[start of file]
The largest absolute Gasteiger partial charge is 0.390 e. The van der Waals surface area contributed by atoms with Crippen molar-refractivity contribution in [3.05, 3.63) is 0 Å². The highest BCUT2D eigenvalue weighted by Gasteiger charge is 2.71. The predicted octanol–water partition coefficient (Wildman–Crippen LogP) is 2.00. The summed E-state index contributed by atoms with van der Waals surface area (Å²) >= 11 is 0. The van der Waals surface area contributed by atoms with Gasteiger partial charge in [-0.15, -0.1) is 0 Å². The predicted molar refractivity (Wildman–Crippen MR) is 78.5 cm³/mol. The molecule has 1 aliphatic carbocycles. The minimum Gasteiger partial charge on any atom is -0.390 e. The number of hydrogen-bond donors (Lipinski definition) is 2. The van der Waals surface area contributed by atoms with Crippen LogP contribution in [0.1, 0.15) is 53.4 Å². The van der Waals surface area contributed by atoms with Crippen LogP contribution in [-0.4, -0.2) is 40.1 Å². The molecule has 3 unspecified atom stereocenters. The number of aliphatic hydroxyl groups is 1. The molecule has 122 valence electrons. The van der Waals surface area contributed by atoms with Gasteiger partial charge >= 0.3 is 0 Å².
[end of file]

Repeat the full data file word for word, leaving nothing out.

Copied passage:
The largest absolute Gasteiger partial charge is 0.390 e. The van der Waals surface area contributed by atoms with Crippen molar-refractivity contribution in [3.05, 3.63) is 0 Å². The highest BCUT2D eigenvalue weighted by Gasteiger charge is 2.71. The predicted octanol–water partition coefficient (Wildman–Crippen LogP) is 2.00. The summed E-state index contributed by atoms with van der Waals surface area (Å²) >= 11 is 0. The van der Waals surface area contributed by atoms with Gasteiger partial charge in [-0.15, -0.1) is 0 Å². The predicted molar refractivity (Wildman–Crippen MR) is 78.5 cm³/mol. The molecule has 1 aliphatic carbocycles. The minimum Gasteiger partial charge on any atom is -0.390 e. The number of hydrogen-bond donors (Lipinski definition) is 2. The van der Waals surface area contributed by atoms with Crippen LogP contribution in [0.1, 0.15) is 53.4 Å². The van der Waals surface area contributed by atoms with Crippen LogP contribution in [-0.4, -0.2) is 40.1 Å². The molecule has 3 unspecified atom stereocenters. The number of aliphatic hydroxyl groups is 1. The molecule has 122 valence electrons. The van der Waals surface area contributed by atoms with Gasteiger partial charge >= 0.3 is 0 Å².